The Brexit vote leaves everything up in the air, and most are not optimistic about how it will affect attitudes toward the environment and climate change.
Many fear the vote is part of a growing global wave of populist nationalism, dominated by Donald Trump-like figures who will undermine decades of work toward unified action on climate.
The UK is expected to move further to the right with people like Nigel Farage – who pushed for the referendum – and Boris Johnson in leadership positions. Farage wants to end regulations that reduce pollution from power plants, since he doesn’t have “a clue whether climate change is being driven by carbon-dioxide emissions.” Johnson, who could well be the next prime minister, believes humanity’s impact on the weather is “without foundation.”
So much for the UK’s leadership on climate? And its commitment to get off coal by 2025? Already, under the current conservative administration, the UK has lost its position as a renewable energy leader and is about to start rampant fracking against the wishes of the people who live there.
In a letter to the European Commission from the continent’s 10 largest environmental groups, they point to the benefits of EU environmental policies – cleaner air, water and beaches, thriving wildlife, safer chemicals, and renewable energy, as examples.
They challenge the EU to move beyond the austerity and pandering to corporations that is behind rising nationalism. “It has widened the gap between rich and poor, and eroded our ability to face global challenges of climate change, ecosystem collapse, and war.”
Impact on Climate Agreement
Donald Trump in the US could well be joined by right-wing leadership in the UK to take apart the Paris Climate Agreement. And without UK leadership, that could filter to the EU as a whole.
“The UK has generally argued for stronger action on emissions in the EU, so its absence will make it more difficult to counter the arguments of those Member States, such as Poland, which want slower and weaker cuts in emissions,” says Bob Ward of Grantham Research Institute on Climate Change and Environment at London School of Economics and Political Science.
The EU’s formal climate pledge of cutting emissions 40% by 2030 is based on joint action from all members.
Hopefully, Britain’s policy will be like Norway – which is not an EU member. Norway adopted EU’s climate pledge and intends to “fulfill the commitment through collective action.”
But the Paris Climate Agreement needs to be ratifed by countries now, not a couple of years from now when the UK finishes negotiations with the EU.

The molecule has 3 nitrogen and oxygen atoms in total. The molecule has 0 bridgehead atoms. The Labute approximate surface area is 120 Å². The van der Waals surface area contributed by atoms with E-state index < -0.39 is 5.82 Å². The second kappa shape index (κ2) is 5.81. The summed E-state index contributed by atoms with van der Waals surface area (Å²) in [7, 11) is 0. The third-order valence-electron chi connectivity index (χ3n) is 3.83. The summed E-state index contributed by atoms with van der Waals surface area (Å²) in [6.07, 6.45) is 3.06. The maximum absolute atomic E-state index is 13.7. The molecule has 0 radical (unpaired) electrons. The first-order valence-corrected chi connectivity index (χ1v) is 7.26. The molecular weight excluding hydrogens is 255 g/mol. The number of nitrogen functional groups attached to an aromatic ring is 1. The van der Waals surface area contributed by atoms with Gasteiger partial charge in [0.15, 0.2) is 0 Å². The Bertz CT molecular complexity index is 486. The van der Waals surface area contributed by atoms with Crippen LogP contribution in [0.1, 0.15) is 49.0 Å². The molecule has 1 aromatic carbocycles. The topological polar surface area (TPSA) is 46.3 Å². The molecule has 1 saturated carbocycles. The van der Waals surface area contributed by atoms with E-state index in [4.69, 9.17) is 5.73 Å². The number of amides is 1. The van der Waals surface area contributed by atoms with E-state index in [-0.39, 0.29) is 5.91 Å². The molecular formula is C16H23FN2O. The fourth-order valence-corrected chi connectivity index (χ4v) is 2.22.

Luckily, Germany and France are determined to press forward and the momentum is already there to ratify the Agreement.
Expect Weaker Environmental Policies
When it comes to pollution, wildlife, agriculture and renewable energy, striving for less “red tape” will inevitably weaken environmental protection.
For example, with 400,000 premature deaths a year from air pollution, the EU set new limits in 2010, which many UK cities and towns have yet to comply with. Environmental groups successfully used those regulations to sue UK’s government, reports The Guardian.
Using EU laws, groups have also sued to force the UK to clean sewage-strewn beaches, “driven a revolution in recycling and waste,” and passed the first law to create a sustainable fishing industry. Even bans on pesticides responsible for collapsing pollinator populations could be reversed since the UK fought them in the first place.
“Make no mistake: The “Leave” vote was a rejection of globalization, at least as it’s currently structured. This was a revolt of working class Britons who have seen their postwar prosperity erode around them and their social contract eviscerated by the corporate and financial oligarchy,” says Richard Eskow of Campaign for America’s Future.
By rejecting regulations, they are furthering corporate dominance, however, and removing protections for nature, peoples’ health and worker rights that come with EU membership.
Unfortunately, the “Leave” argument won by “stirring up bigotry against immigrants, cloaked in flimsy arguments about excessive regulation. Legitimate economic grievances were channeled into nationalist hostility,” Eskow says.
“Leave” voters aren’t wrong to feel powerless. “Free” markets, privatization and powerful corporate interests dominate economies. We’re fighting in the US over this as they are fighting it in the UK.
And “all over the world there are Boris Johnsons and Nigel Farages poised to capitalize on the chaos,” Eskow says. The US has Trump, Greece has Golden Dawn, Germany has AfD, Scandinavia has the Sweden Democrat Party and the Danish People’s Party.
There’s also a growing counterforce in many countries, including the US, which is why people are fighting hard against corporate trade deals like the Trans-Pacific Partnership.